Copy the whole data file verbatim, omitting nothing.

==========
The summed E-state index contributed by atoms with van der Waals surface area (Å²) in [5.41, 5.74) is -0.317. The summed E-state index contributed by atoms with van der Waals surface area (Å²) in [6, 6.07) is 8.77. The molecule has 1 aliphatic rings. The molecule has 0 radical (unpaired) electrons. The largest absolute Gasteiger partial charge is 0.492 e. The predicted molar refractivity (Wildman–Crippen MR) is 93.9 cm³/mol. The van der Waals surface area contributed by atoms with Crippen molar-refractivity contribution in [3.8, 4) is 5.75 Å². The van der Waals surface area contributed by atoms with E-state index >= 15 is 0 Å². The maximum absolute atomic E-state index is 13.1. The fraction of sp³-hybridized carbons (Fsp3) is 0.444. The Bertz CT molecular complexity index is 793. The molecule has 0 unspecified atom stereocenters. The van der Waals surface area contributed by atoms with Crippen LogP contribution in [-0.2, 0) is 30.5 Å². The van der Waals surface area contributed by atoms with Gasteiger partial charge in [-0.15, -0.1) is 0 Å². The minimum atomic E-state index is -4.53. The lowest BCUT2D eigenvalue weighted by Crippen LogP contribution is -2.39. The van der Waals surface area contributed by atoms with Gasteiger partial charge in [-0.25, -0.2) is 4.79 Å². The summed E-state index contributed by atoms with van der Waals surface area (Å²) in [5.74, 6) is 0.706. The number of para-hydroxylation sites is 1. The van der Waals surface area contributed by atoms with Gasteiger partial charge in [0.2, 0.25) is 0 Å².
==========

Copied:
The summed E-state index contributed by atoms with van der Waals surface area (Å²) in [5.41, 5.74) is -0.317. The summed E-state index contributed by atoms with van der Waals surface area (Å²) in [6, 6.07) is 8.77. The molecule has 1 aliphatic rings. The molecule has 0 radical (unpaired) electrons. The largest absolute Gasteiger partial charge is 0.492 e. The predicted molar refractivity (Wildman–Crippen MR) is 93.9 cm³/mol. The van der Waals surface area contributed by atoms with Crippen molar-refractivity contribution in [3.8, 4) is 5.75 Å². The van der Waals surface area contributed by atoms with E-state index >= 15 is 0 Å². The maximum absolute atomic E-state index is 13.1. The fraction of sp³-hybridized carbons (Fsp3) is 0.444. The Bertz CT molecular complexity index is 793. The molecule has 0 unspecified atom stereocenters. The van der Waals surface area contributed by atoms with Crippen LogP contribution in [-0.2, 0) is 30.5 Å². The van der Waals surface area contributed by atoms with Gasteiger partial charge in [-0.15, -0.1) is 0 Å². The minimum atomic E-state index is -4.53. The lowest BCUT2D eigenvalue weighted by Crippen LogP contribution is -2.39. The van der Waals surface area contributed by atoms with Gasteiger partial charge in [-0.25, -0.2) is 4.79 Å². The summed E-state index contributed by atoms with van der Waals surface area (Å²) in [5.74, 6) is 0.706. The number of para-hydroxylation sites is 1. The van der Waals surface area contributed by atoms with Gasteiger partial charge in [0.2, 0.25) is 0 Å².